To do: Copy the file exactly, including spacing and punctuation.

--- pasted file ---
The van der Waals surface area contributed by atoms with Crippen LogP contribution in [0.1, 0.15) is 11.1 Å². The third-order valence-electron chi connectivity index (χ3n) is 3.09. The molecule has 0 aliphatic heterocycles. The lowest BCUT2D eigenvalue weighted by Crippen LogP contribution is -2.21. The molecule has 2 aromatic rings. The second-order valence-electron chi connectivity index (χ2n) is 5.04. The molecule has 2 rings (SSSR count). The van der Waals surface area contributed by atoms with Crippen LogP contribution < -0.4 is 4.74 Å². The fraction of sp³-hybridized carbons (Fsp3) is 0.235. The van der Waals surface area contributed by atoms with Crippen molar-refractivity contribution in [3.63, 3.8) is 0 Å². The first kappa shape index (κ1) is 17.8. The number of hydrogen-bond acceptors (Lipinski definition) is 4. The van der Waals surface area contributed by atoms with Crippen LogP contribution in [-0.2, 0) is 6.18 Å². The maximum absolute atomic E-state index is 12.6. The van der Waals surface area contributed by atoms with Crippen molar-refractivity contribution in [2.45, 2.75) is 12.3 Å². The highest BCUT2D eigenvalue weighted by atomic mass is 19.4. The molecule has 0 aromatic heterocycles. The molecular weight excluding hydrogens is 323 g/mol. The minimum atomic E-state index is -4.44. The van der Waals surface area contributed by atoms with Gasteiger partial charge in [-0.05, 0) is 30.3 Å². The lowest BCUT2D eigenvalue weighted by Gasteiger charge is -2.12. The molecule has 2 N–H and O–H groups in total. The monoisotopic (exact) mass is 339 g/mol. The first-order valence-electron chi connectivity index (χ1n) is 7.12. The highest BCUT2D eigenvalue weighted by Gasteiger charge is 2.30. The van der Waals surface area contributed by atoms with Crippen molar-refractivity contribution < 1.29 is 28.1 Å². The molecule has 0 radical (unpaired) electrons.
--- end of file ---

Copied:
The van der Waals surface area contributed by atoms with Crippen LogP contribution in [0.1, 0.15) is 11.1 Å². The third-order valence-electron chi connectivity index (χ3n) is 3.09. The molecule has 0 aliphatic heterocycles. The lowest BCUT2D eigenvalue weighted by Crippen LogP contribution is -2.21. The molecule has 2 aromatic rings. The second-order valence-electron chi connectivity index (χ2n) is 5.04. The molecule has 2 rings (SSSR count). The van der Waals surface area contributed by atoms with Crippen LogP contribution < -0.4 is 4.74 Å². The fraction of sp³-hybridized carbons (Fsp3) is 0.235. The van der Waals surface area contributed by atoms with Crippen molar-refractivity contribution in [3.63, 3.8) is 0 Å². The first kappa shape index (κ1) is 17.8. The number of hydrogen-bond acceptors (Lipinski definition) is 4. The van der Waals surface area contributed by atoms with Crippen LogP contribution in [-0.2, 0) is 6.18 Å². The maximum absolute atomic E-state index is 12.6. The van der Waals surface area contributed by atoms with Crippen molar-refractivity contribution in [2.45, 2.75) is 12.3 Å². The highest BCUT2D eigenvalue weighted by atomic mass is 19.4. The molecule has 0 aromatic heterocycles. The molecular weight excluding hydrogens is 323 g/mol. The minimum atomic E-state index is -4.44. The van der Waals surface area contributed by atoms with Gasteiger partial charge in [-0.05, 0) is 30.3 Å². The lowest BCUT2D eigenvalue weighted by Gasteiger charge is -2.12. The molecule has 2 N–H and O–H groups in total. The monoisotopic (exact) mass is 339 g/mol. The first-order valence-electron chi connectivity index (χ1n) is 7.12. The highest BCUT2D eigenvalue weighted by Gasteiger charge is 2.30. The van der Waals surface area contributed by atoms with Crippen molar-refractivity contribution < 1.29 is 28.1 Å². The molecule has 0 radical (unpaired) electrons.